Dissertations, Theses, and Capstone Projects

Date of Degree


Document Type


Degree Name





John Waldman

Subject Categories



Flatfishes; Otolith; Pleuronectidae; Predation; Winter Flounder


In this dissertation, sagittal otoliths were used as a lens to examine latent life history patterns in winter flounder (Pseudopleuronectes americanus) and also as a means of interpreting the species' relationship to their abiotic and biotic environment. Otoliths provide a unique and powerful perspective into the lives of the telost fishes, because they permanently record the spatial and temporal histories through sequential growth patterns from conception to capture. The patterns of growth and dormancy in the otolith are regulated by endogenous and exogenous rhythms, and as the otolith grows, trace elements are absorbed from the ambient environment and incorporated into the calcium carbonate (CaCO3) matrix. Hence, concentric bands in the otolith reliably indicate age and growth conditions similar to the annuli in trees, whereas the chemical chronology contained within the CaCO3 crystal can function as a geochemical tag, to permit retrospective tracking of a fish's movements and reconstruction of its environmental history.

The first chapter in this study demonstrates that winter flounder sagittae are not morphologically, nor are they chemically identical, which is an essential distinction that sets them apart from those found in bilaterally symmetrical fishes. This finding has important implications when using otolith chemistry to investigate population structure of winter flounder and other flatfishes, because indiscriminate use of either otolith can bias statistical results. Consequently, method standardization is recommended when performing otolith chemistry in flatfishes. Furthermore, the results of this investigation provides evidence that the blind-side otolith in flatfishes may be absorbing chemicals differently from their eyed-side counterparts, though these results warrant further testing.

In the second chapter, otolith microchemistry is utilized to examine the fine-scale stock structure of winter flounder that were sampled from the coastal margins of Long Island and surrounding areas. Using otolith microchemistry in this manner, group membership was recognizable an on a scale of tens of kilometers with a statistical accuracy that ranged from 83-87% depending upon spatial dimensions when re-classifying the specimens back to their location of capture. The second part of this chapter examines the feasibility of using otolith microchemistry with specific elemental markers to make qualitative assessments of inshore habitat of winter flounder. Through this investigation, it was revealed that some of the most chemically contaminated bodies of water still make important contributions to winter flounder recruitment, and juvenile growth in these systems can potentially exceed growth patterns in more pristine locations.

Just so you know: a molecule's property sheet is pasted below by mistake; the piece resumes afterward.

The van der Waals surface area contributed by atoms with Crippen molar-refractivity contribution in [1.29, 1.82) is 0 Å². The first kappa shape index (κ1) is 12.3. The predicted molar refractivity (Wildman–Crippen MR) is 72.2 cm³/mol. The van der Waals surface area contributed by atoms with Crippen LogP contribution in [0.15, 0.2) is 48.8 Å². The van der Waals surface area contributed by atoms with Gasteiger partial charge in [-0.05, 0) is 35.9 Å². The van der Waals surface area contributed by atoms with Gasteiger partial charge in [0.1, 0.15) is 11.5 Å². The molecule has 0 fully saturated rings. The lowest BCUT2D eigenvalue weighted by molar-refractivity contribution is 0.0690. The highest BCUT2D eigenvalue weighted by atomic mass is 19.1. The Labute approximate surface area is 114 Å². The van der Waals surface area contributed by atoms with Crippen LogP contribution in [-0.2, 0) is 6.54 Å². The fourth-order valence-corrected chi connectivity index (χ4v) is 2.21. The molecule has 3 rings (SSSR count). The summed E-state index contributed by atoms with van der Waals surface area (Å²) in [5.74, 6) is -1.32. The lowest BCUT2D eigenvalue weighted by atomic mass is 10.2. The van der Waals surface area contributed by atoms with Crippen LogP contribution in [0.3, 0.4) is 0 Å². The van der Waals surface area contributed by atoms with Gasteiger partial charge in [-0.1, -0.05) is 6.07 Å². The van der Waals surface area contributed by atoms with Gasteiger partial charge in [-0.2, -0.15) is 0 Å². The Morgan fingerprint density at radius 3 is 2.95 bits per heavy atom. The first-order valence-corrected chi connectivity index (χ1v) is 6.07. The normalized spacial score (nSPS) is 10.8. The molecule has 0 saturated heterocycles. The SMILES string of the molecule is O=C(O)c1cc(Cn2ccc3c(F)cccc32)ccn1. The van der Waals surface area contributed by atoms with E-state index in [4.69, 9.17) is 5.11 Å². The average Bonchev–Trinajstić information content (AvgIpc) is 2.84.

The last chapter of this dissertation looks at the age and growth structure of winter flounder in the Hudson River Estuary (HRE) and western Long Island Sound (WLIS) and compares those results to several large-scale surveys that were performed last century and collectively form the historical record of winter flounder in New York waters. The ensuing results of this analysis show that winter flounder in the HRE and WLIS have incurred a faster growth rate, and larger, if not older fish comprise a greater percentage of the population than they did during the early and middle decades of the twentieth century. The increasing size-at-age shown by winter flounder in the HRE and WLIS correlates with a release from intra-specific competition and increasing pressure generated by size-selective mortality imposed by a resurgent and newly emerging suite of predators. Finally, the conclusions of this thesis summarize the results of these investigations and discuss potential directions for future research.

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